By allowing ads to appear on this site, you support the local businesses who, in turn, support great journalism.
Shad Dabney's clutch basket lifts Riverside Military Academy over Cherokee Bluff on the road
Dabney scored 15 in the game, including a late, lead-taking floater
12012018 BLUFF 010.JPG
Cherokee Bluff's Connor Boyd attempts to block Riverside's Issac Teasley's shot at Cherokee Bluff High School on Friday, Nov. 30, 2018. - photo by Austin Steele

When it mattered most in Riverside Military Academy’s basketball game against Cherokee Bluff, Eagles coach Marvin Latham put his trust in his best players. So with the game tied up with less than 20 seconds left to play, Latham found a way to get the ball to sophomore guard Shad Dabney. 

Dabney drove through the middle of the paint, left his feet just past the free throw line and connected on a floater with under five seconds showing on the clock. The shot went down as the Riverside Military bench erupted into cheers, giving the Eagles a two-point lead in the road win that would eventually finish 71-67. 

“It’s Shad Dabney,” Latham said. “He’s a good player. You put the ball in his hands and tell him to do something with it, and we’ll live with the results. When you’ve got good players, sometimes you have to take the good with the bad. Today was the good, so I appreciate it.”

Dabney finished the game with 15 points, including his late, lead-taking shot, while senior Isaac Teasley led the Eagles (5-1) in scoring with 19 points. Junior Griffin Neville scored 18 to lead Cherokee Bluff (2-3). Senior Connor Boyd added 16 points for the Bears. 

“Our whole thing was just come, play physical and keep the game close the whole time, and either me or my boy Isaac Teasley was going to take the last shot,” Dabney said. “So we did what we had to do, kept the game close, and I just hit a big time shot to win the game.”

Early on, it didn’t appear the Eagles would even make it a game, as Cherokee Bluff’s aggressive press defense stymied the visiting team in the opening frame. 

After Dabney hit the first basket of the contest less than 10 seconds in, the Bears went on a 17-4 run behind a pair of 3-pointers from Palmer Weaver. 

The Eagles, meanwhile, struggled even to get the ball into play at times, and managed only 13 points through the first eight minutes. Still, Latham said he did not make any drastic changes to the team’s offense going into the second quarter.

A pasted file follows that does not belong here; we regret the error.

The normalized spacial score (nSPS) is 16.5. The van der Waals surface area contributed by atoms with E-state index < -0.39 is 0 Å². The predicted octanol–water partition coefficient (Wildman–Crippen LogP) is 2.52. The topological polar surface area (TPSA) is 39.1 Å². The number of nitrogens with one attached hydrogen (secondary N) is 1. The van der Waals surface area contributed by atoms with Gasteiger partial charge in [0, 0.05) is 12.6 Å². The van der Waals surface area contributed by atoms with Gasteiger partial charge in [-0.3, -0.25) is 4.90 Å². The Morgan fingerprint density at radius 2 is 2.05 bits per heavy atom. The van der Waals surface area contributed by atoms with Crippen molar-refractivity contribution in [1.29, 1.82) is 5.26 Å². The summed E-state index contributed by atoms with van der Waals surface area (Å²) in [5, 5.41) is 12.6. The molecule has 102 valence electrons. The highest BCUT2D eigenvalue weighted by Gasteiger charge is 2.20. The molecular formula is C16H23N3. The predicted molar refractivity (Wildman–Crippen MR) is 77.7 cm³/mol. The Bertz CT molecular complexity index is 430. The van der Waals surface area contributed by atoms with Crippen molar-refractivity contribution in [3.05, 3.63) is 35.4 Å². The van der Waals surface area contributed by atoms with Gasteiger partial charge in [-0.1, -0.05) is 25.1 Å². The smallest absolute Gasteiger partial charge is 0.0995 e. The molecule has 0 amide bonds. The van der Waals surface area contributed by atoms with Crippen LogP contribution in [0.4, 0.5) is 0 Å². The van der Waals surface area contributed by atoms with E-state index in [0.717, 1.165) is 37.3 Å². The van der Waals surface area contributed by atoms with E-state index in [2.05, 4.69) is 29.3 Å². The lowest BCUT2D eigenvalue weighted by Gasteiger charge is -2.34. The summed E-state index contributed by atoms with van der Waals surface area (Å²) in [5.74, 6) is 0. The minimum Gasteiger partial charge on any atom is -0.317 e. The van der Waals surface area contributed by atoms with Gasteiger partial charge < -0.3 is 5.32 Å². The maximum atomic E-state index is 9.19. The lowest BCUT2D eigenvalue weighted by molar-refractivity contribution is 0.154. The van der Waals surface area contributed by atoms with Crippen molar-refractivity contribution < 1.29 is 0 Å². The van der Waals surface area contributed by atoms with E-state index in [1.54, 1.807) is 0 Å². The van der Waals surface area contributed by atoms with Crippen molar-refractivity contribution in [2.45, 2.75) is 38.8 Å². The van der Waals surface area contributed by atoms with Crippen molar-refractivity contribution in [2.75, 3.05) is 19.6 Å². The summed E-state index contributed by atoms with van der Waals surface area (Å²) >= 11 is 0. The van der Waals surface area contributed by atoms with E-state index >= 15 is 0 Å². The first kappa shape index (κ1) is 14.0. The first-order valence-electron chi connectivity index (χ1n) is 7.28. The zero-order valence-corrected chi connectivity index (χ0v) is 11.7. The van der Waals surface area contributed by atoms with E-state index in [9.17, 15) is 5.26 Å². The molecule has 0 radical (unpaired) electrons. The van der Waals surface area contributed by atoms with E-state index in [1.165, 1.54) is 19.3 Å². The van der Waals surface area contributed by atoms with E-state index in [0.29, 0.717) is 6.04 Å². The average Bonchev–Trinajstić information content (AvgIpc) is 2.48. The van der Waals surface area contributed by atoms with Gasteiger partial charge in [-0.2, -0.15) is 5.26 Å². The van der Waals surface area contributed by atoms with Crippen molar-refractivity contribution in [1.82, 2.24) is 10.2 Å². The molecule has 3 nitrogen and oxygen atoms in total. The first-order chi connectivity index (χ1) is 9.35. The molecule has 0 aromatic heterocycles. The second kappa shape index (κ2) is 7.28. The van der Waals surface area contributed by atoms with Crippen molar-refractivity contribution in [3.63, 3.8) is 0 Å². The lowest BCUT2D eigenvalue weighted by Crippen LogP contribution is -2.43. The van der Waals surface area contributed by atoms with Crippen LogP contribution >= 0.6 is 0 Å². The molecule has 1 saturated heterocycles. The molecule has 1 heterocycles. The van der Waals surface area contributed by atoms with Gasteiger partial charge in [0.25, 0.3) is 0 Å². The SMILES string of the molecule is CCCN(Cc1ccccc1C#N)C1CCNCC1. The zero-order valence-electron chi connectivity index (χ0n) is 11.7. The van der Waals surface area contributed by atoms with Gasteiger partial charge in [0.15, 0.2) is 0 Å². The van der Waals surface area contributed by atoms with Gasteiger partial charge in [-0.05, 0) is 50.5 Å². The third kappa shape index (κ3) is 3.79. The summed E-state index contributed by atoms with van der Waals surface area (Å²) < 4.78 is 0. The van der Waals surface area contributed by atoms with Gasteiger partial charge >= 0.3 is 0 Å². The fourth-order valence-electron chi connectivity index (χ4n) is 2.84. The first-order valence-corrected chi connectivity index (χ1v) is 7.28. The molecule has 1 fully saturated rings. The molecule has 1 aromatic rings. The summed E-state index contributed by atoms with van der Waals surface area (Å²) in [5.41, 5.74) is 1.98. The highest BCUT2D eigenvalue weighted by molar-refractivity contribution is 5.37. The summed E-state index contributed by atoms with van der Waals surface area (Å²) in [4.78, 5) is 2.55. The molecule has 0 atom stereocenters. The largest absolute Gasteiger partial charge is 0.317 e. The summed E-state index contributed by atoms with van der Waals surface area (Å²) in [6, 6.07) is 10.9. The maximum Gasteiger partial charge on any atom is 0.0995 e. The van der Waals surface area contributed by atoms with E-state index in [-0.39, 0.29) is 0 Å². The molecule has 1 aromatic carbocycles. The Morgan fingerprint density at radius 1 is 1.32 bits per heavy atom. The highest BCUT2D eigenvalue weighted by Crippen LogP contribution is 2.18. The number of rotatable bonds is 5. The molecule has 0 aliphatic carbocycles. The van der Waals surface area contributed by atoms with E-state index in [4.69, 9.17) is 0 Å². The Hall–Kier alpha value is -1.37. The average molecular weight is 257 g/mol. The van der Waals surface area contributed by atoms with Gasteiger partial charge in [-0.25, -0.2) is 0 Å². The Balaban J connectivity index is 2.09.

“We just told our guys to calm down and let’s work through it and play our game,” Latham said. “That’s what they did.”

The Riverside Military players noticeably loosened up, starting the quarter on a 14-5 run and ending it outscoring the Bears 12-4 over the closing minutes before halftime. The burst of scoring turned a seven-point deficit after one quarter into a three-point lead after two periods. 

Dabney, who played for Cherokee Bluff coach Benjie Wood at Gainesville last season, said his experience with Wood’s defensive style gave him insight into how to turn things around against the Bears.

“I told my team they were going to bring a lot of pressure,” Dabney said. “We can’t fold. We can’t bend. We’ve got to stay calm, find the guy in the middle, get the ball up the court, set up our offense and do what we do.”

Cherokee Bluff bounced back in the third quarter, picking up six points from Neville and tied the game at 55 entering the final frame. But foul trouble kept Neville off the court for much of the closing quarter, limiting what the Bears could do offensively. 

Baskets from Cherokee Bluff’s two seniors — Boyd and Devon Wainer — gave the lead to the home team with about a minute to go, but a steal and subsequent score from Teasley tied things back up, and Dabney’s late floater put the Eagles in control for good. 

Boyd threw the ensuing inbound pass out of bounds with four seconds left, and a pair of Dabney free throws moments later put the game completely out of reach.

“I was proud of our guys to fight four quarters,” Latham said. “… I’m just proud of our guys and the team to fight. That’s what we do every day in practice is teach our guys to fight.”

Regional events